In fact, there is one place in the New Testament (2 Pet. 2:7) where the word ἀσέλγεια is used explicitly to refer to the actions of people who were homosexuals. Hobson again:
Second Peter uses ἀσέλγεια more than any other NT document. It links ἀσέλγεια explicitly with the sins of Sodom and Gomorrah, picturing Lot (2 Pet 2,7) as “greatly distressed by the licentiousness (ἀσέλγεια) of the wicked” around him. 15
Given this usage of ἀσέλγεια, what might Jesus have meant by the term in Mark 7:22? Hobson once more:
Exactly what did Jesus consider to be “utter shamelessness”? What did he consider too far “over the line”? The danger is to impose twenty-first century AD politically correct ideas on Jesus… In context, it is far more likely that Jesus had in mind what his fellow Jews (like the author of 2 Peter) meant when they used the word: images of Sodom and Gomorrah, images of outrageous violation of the one-flesh union of man and woman…
If Jesus had wished to speak of homosexual behavior in his list of sins that defile the human heart, to what other word could Mark have turned in his translation? Παιδεραστία [“paederasty,” from “love-of-boys”] was too narrow a term. Ἀρσενοκοίτης [“man-bedder”] had barely been coined by Paul. And πορνεία [“sexual immorality”] is too broad a concept, although it is the only word Matthew chooses to use in his version of Jesus’ sin list. Ἀσέλγεια was an ideal word for identifying both homosexual behavior and other similar sexual sins of which even the Mishnah was reticent to speak any more than was absolutely necessary…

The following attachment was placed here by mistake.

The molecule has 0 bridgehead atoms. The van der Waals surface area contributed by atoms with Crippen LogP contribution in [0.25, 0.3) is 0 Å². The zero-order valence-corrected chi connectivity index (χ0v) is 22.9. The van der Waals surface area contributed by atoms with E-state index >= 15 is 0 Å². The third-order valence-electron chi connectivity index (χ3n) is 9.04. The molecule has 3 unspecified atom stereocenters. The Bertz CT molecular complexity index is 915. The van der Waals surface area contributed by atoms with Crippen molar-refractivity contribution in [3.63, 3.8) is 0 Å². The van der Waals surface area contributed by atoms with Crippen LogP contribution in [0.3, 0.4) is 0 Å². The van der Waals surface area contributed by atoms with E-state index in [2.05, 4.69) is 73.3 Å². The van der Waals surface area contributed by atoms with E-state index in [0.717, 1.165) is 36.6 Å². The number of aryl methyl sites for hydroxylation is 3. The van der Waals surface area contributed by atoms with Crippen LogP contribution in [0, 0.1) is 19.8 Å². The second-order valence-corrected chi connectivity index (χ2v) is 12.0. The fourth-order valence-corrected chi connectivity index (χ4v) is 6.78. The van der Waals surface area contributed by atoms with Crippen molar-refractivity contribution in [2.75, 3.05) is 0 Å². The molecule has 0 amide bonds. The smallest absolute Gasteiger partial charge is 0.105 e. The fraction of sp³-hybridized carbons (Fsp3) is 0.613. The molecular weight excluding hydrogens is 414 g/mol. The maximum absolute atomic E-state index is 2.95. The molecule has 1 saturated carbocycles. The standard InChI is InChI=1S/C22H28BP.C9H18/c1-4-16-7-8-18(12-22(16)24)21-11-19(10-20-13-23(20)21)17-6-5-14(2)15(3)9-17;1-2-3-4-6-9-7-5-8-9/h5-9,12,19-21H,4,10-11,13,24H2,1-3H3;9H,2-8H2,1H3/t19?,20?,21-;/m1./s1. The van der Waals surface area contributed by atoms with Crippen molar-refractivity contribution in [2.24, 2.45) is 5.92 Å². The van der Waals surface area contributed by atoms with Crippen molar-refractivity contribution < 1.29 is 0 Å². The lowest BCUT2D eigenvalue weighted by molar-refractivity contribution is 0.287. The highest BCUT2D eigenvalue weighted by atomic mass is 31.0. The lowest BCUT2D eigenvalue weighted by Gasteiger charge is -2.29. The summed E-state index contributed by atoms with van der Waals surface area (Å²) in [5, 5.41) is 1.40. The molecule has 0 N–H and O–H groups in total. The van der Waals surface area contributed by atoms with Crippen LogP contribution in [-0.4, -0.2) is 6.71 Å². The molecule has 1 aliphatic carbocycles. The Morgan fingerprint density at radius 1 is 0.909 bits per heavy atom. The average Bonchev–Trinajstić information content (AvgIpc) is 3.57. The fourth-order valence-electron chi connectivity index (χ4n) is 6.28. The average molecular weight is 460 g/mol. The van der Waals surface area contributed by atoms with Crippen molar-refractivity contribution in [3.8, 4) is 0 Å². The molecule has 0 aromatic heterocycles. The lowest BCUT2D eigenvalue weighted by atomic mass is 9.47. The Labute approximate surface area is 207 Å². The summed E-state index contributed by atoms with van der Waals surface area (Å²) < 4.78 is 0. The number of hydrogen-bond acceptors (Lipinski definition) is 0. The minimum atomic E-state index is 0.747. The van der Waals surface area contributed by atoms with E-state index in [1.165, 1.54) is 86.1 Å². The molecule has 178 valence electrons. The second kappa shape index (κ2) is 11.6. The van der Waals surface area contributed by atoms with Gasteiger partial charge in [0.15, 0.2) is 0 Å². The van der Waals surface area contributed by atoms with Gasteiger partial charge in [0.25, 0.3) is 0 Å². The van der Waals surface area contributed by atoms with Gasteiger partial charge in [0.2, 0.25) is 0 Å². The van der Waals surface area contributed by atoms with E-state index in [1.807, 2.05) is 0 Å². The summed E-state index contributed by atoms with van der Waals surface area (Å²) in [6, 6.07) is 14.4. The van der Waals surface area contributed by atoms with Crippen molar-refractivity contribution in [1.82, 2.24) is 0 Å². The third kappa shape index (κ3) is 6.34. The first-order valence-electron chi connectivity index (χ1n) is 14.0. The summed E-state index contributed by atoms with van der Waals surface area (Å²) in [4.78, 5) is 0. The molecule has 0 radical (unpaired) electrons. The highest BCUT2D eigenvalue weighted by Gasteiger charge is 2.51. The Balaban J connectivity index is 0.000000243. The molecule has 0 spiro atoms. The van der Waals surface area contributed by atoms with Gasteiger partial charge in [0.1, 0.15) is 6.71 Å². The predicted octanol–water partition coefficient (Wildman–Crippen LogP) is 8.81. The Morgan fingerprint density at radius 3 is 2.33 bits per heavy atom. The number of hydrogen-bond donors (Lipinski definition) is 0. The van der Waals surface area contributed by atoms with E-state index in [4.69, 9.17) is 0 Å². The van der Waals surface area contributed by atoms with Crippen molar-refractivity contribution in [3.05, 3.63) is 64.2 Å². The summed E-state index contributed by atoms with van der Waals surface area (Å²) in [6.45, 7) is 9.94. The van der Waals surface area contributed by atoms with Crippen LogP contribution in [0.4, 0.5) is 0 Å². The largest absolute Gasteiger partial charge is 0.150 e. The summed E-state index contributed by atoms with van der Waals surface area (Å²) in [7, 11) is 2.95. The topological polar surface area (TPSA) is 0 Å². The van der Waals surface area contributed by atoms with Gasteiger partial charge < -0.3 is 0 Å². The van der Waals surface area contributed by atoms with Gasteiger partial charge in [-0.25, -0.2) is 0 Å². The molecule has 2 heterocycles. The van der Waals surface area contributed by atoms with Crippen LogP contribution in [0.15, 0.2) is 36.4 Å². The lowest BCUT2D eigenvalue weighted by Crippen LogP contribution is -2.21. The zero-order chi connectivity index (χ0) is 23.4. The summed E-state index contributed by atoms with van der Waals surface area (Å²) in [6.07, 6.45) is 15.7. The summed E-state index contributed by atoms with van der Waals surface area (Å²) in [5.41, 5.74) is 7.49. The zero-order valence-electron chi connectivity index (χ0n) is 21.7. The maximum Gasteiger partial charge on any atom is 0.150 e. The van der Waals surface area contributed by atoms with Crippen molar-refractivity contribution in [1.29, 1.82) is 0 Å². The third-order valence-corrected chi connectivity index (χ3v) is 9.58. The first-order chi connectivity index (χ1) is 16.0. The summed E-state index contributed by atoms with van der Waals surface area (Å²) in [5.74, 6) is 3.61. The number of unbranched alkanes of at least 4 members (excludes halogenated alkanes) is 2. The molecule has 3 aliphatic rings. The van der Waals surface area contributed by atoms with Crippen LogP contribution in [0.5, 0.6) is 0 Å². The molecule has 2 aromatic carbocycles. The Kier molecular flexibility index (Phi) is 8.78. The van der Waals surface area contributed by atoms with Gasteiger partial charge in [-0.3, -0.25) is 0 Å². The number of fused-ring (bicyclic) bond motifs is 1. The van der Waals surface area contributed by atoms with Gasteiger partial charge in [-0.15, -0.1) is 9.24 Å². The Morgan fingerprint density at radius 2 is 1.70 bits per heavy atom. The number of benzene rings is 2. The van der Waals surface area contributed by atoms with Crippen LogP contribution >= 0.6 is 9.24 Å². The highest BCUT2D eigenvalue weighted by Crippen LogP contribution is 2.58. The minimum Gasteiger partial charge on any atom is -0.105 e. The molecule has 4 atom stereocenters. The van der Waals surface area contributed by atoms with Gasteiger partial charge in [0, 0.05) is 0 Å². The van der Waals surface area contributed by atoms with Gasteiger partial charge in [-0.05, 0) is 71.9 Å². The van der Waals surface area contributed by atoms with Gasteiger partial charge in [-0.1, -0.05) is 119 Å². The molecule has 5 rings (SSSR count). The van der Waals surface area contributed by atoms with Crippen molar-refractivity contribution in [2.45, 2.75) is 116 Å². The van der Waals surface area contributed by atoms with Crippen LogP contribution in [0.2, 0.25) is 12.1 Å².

The appearance of ἀσέλγεια on the lips of Mark’s Jesus must be accounted for somehow, and it will not do to say that a word of such shock value as ἀσέλγεια was a throw-away detail, or was intended as nothing more than a synonym for πορνεία [“sexual immorality”] or μοιχεία [“adultery”]… It is argued here that, as he seeks to faithfully communicate Jesus’ teaching, Mark found it necessary to emphasize to his readers that Jesus did explicitly reaffirm the Torah’s prohibition of the most shocking sexual offenses.16
Again, what might Jesus’ Jewish listeners say to us today if they heard us suggest Jesus never said anything about homosexual activity? “Of course he did!” they might respond. “We clearly heard him mention ἀσέλγεια!”
And, of course, it is clear that Jesus’ first followers did indeed understand that homosexual behavior was incompatible with following Jesus. (I’ll share more of that evidence in my final post.)
A primary goal of this blog series is to help us interpret Jesus within his own ancient Jewish historical context. If we read his silence, his speech, and his actions as if he were our next-door neighbor or even a twenty-first century rabbi, we are sure to reach conclusions that are historically invalid at best and dangerously deceptive at worst.
It is frequently claimed that Jesus never mentioned homosexuality. That may be technically true according to our post-Scientific Revolution, post-Enlightenment way of reading science journals and law codes. But it is also very misleading according to ancient Jewish ways of talking about laws and sins.
Jesus’ general language condemning sexual immorality would have been understood by his original listeners to prohibit all mutually-recognized sexual sins—including homosexual activity as surely as bestiality, pedophilia, incest, and many other activities he also “failed” to mention.
Any ancient Jew would have concluded that Jesus did indeed address the topic of homosexual behavior. He did so when he taught about adultery, even more so when he mentioned πορνεία, and especially when he warned about ἀσέλγεια.